I also regularly delve into World of Tanks. There is some meat with this game. There is a lot of background mechanics with how shell penetration works. Sighting the enemy, radio communication, and camouflage, not to mention how different the various armor plays, all take a bit of time to master. Still the game was very approachable initially with simple arcade controls for moving and shooting. And even if I didn’t do great in a match, I felt like I could contribute to a win.
MWO has a completely different feel. The learning curve for simple operation of your mech is pretty huge. Sadly, if one player is not pulling their weight, it can drag the entire team down. So this compounds the pressure for learning the ropes as quickly as possible. You need to get matches under your belt to learn the game, but at the same time hampering the fun of those that know what the hell they are doing. After scouring through online guides and watching training videos, I began to wonder if it’s worth the effort.
It dawned on me then that I’ve become that guy wanting simple games. I have limited free time and want to spend that having fun and playing, not spending all my time trying to learn new systems. This has also crept into my RPG habits. I used to love trying out all sorts of new systems, but lately I’ve gotten to this saturation point where I want to stick with things I know. I’ll branch out but only if the rules can be printed on a matchbook. Revisiting Champions and the Hero system or GURPS is not something I am so keen on, whereas something new like Dungeon World seems something right up my alley.
For game designers, I think this is a huge obstacle. How do you make a game approachable, as well as have enough meat in the mechanics to keep it interesting. Make it too simple and folks lose interest. Make the game too difficult and folks won’t even bother trying to learn how to play. For MWO, I think they’ve stuck to their guns and made a game for fans which like the crunchy technical stuff, that have the time and desire to learn how things work in the game. It’s not something I’m keen on, but my gaming tastes have changed. I’ve come to realize I’m starting to enjoy the dumbed down version of games more.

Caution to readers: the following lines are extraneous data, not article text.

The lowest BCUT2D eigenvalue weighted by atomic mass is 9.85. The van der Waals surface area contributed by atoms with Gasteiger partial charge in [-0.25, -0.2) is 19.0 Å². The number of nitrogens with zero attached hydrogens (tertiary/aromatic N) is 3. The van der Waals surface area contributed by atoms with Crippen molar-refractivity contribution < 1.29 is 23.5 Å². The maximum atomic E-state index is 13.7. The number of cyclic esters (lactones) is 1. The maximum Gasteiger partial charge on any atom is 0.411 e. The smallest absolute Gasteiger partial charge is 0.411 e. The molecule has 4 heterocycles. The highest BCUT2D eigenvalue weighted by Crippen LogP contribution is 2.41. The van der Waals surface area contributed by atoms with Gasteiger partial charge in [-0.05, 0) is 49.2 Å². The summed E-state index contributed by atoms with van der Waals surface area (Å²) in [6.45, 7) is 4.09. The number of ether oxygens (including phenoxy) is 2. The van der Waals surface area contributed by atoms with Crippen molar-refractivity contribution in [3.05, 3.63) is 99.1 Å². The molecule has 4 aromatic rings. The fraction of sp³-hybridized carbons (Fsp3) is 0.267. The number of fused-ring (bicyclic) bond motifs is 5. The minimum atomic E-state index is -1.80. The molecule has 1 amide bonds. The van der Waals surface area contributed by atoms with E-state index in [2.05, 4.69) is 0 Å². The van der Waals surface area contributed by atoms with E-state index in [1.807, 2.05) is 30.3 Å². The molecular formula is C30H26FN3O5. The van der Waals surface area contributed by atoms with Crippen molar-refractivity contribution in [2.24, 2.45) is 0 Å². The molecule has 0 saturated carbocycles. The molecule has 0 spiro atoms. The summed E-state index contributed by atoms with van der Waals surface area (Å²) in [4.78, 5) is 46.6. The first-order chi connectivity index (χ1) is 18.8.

…I wish I could say that. Let’s just say I’ll be out of town and stuck in meetings most of my trip. Still, I do enjoy getting a chance to do some international travel and have a bit of sightseeing time scheduled.
I wish that was my only reason for being away but I’ve been drawn into playing Firefall quite a bit also. Pretty fun game that seems to scratch a lot of FPS itches for me. It’s sparkly too and an interesting theme. I’ll show some of the wonderful concept art and cutscenes from the game.
Borderlands 2 also has been sucking up my free time. Man, I need to get a little more focused how I spend my geek time. So no posts for a couple of weeks. I’ll be traveling and exploring (both real and imagined) for a while.
I’m certain that WotC’s virtual table top will be getting released in the near future. I’m also certain you’ll get some interesting products for RPGs on the horizon as certain technologies becomes more attainable for the public. With more people getting regular access to wi-fi and smaller, more portable, computing devices, you’ll likely be seeing a demand for RPGs to work in a digital format. I expect that future incarnations of D&D will be going in that direction.
However my last game session made me realize there is a kink in this future digital format of D&D. As the pic shows, you’ve seen this slow expansion of tokens, cards, and other paraphernalia at the table (not to mention the ever present dice). Long ago I adopted using cards for player powers and magic items. I also started using tokens for action points and a means to mark combat conditions.
I think there has been a general shift in the gaming hobby from having very spartan and abstract way of handling player resources, to utilizing tokens, markers, and other items represented by physical objects. This is seen in other RPGs like the use of bennies in Savage Worlds, or fate points and I’m not surprised that has D&D followed suit.
While you can certainly keep track of everything on a sheet of paper, I think there is a stronger impulse to have some type of physical marker. There is something about having that visual and tactile representation of a game resource that seems more pleasing to players. It’s like a way of reminding the player, ‘Hey, don’t forget about me. You’ve got this handy tool to help out with this obstacle.’ Likewise, for D&D it can be a reminder that something bad is currently happening to your player that you need to shake off. You can record all of this on your character sheet, but I think we prefer having some other way to keeping track of this stuff.